37-Year-Old Pitcher – Free Agent
2018 Fantasy Baseball Outlook
After two outstanding seasons working out of the bullpen, Blanton imploded for a career-worst year. He trimmed his walk rate to 6.7 percent, but Blanton's strikeout rate fell by more than five percent...
Joe Blanton Contract Information:
Signed a one-year deal with the Nationals in February of 2017.
Blanton has a 7.11 ERA and 1.61 WHIP with 29 strikeouts over 31.2 innings this season.
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|2008 (Multiple Teams)||27||MAJ||OAK/PHI||33||33||0||197.7||211||103||22||111||66||9||12||0||–||–||4.69||1.40|
|2012 (Multiple Teams)||31||MAJ||LAD/PHI||31||30||1||191.0||207||100||29||166||34||10||13||0||0||0||4.71||1.26|
|2015 (Multiple Teams)||34||MAJ||PIT/KC||36||4||0||76.0||69||24||7||79||16||7||2||2||0||0||2.84||1.12|
|Career (View All)||427||252||3||1,767.7||1,896||860||223||1,284||467||101||97||2||–||–||4.38||1.34|
Age is determined on July 1st of each season. Jump To: ▼ Advanced StatsNo No Yes
|Last 14 Games (Team)
4 Games Pitched: Avg. 0.9 IP/G
|Last 30 Games (Team)
8 Games Pitched: Avg. 0.9 IP/G
|Last 60 Games (Team)
18 Games Pitched: Avg. 0.9 IP/G
Joe Blanton Split Stats (View Full Split Stats)
|Year||Age||Lg||Tm||G||GS||IP||K/9||BB/9||K/BB||HR/9||GB/FB Ratio||Strand %||Fastball||ERA||FIP||BABIP|
|2008 (Multiple Teams)||27||MAJ||OAK/PHI||33||33||197.7||5.05||3.01||1.68||1.00||1.13||68.2%||89.3 MPH||4.69||4.56||.297|
|2012 (Multiple Teams)||31||MAJ||LAD/PHI||31||30||191.0||7.82||1.60||4.88||1.37||1.35||66.5%||90.4 MPH||4.71||3.99||.323|
|2015 (Multiple Teams)||34||MAJ||PIT/KC||36||4||76.0||9.36||1.89||4.94||0.83||1.70||78.2%||90.8 MPH||2.84||2.97||.314|
Joe Blanton Defensive Stats
|Pos||Year||Inn||DRS (?)||Pos Rank||Range & Pos||OF Arm||GFP/DME||GDP||Bunts||Catcher SB||Pitcher SB||Adj ERA||Strike Zone|
2017 Stat Review for Joe Blanton As compared to the top 100 relief pitchers in 2016 (min 55 in)
A collection of stats that measure different skills.
A few general measures of a pitcher's effectiveness.
Balls in play avg. and % of runners left stranded.
Joe Blanton: Past News Updates ( ▲ View most recent update )
RotoWire's Preseason Outlooks
Two years ago, Blanton was retired and seemed destined to be remembered as a mediocre starter. But then he signed a minor league deal with the Royals, put up a solid year of relief work in 2015 and had an even better season in 2016. He took over setup duties for the Dodgers last season and put up a 2.48 ERA over 80 innings while striking out a batter per inning. At the center of his renaissance was heavy usage of a slider that had turned into one of the better pitches in baseball, which helped compensate for his low-90s heat. He might have difficulty replicating his 2016 season, as he had a .240 BABIP (62 points below his career average) and saw a big decline in groundball rate, but there's no denying Blanton has reinvented himself for the better. He figures to see plenty of work again in 2017.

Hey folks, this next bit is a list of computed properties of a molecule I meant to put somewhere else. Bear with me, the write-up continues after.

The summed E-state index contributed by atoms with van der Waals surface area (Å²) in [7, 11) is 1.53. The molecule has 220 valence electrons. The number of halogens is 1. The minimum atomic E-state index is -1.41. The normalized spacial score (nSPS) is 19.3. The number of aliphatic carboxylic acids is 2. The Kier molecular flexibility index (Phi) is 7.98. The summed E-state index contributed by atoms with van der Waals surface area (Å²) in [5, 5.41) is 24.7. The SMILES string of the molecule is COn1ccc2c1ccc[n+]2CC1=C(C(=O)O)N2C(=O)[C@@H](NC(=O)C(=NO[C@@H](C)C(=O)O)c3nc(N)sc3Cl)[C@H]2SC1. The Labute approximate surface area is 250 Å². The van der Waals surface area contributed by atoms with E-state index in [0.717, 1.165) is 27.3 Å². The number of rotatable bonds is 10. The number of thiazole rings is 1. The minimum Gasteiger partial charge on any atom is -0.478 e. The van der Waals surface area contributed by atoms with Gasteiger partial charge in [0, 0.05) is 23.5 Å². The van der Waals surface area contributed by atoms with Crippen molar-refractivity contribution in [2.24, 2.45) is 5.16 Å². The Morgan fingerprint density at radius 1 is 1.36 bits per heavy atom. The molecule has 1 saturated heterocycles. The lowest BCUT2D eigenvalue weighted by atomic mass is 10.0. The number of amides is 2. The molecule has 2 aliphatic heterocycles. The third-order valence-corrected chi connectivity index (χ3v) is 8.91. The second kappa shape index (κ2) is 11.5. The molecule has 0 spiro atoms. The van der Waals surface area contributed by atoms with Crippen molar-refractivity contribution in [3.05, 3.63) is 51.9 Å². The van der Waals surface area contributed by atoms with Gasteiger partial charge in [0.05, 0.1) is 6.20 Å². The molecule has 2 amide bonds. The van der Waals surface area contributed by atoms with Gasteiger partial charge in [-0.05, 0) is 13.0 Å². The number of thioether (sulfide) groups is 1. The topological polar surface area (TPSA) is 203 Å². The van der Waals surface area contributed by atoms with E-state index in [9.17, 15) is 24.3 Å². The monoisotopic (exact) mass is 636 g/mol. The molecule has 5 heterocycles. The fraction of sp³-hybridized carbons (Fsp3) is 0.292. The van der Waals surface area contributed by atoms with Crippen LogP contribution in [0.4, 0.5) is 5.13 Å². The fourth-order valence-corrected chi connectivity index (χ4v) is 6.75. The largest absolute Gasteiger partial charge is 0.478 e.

Blanton had already retired last winter when neighbor Zach Duke asked him to play catch. The righty said he felt better than he had in years and ended up making an amazing comeback in 2015. He began the season with Kansas City (3.59 ERA in 41.2 IP) but became expendable to the pitching-rich Royals. For Pittsburgh, Blanton went 5-0 with a 1.57 ERA and 39:9 K:BB ratio in 34.1 frames, as renowned pitching coach Ray Searage once again played Dr. Frankenstein. If the 35-year-old Blanton decides to come back for another season, he will presumably slot into the middle of some team's bullpen, but there’s little reason to chase last year’s feel-good story in fantasy leagues.
Blaton decided to retire before the 2014 season, but changed his mind in spring 2015 and signed a minor league contract with the Royals. He had a terrible 2013 season, so he'll need to prove himself at Triple-A.
There isn't much to be said for Blanton's 2013 season, as a remarkably high HR/9 rate (1.97) led to a sky-high ERA (6.04). Although problems with the long ball resulted in his removal from the rotation in late July, the lack of back-end options for the Angels in 2014 means that he could be in contention for a rotation spot again in spring training. This development could make Blanton worth a look in 2014, as his xFIP (3.84) and abnormally high BABIP (.346) show some rebound potential. Unfortunately, that potential is negated by his rapidly diminishing skills. His long-standing pattern of giving up more hits than innings pitched may once again make it difficult for him to keep his ERA at an acceptable level.
Blanton was traded from Philadelphia to Los Angeles in August, where he provided 10 starts of 4.99 ERA ball. Overall, what stands out about his season are solid ratios (7.8 K/9, 1.6 BB/9) and a whopping 29 home runs allowed. Blanton's control is admirable, but in addition to the home runs, he's allowed more hits than innings pitched in each of the last seven seasons. After signing a two-year deal with the Angels in December, Blanton is worth taking a chance on in deeper formats given the defense behind him and pitcher-friendly home park, but do not be surprised if his strikeout rate slips with the move back to the AL.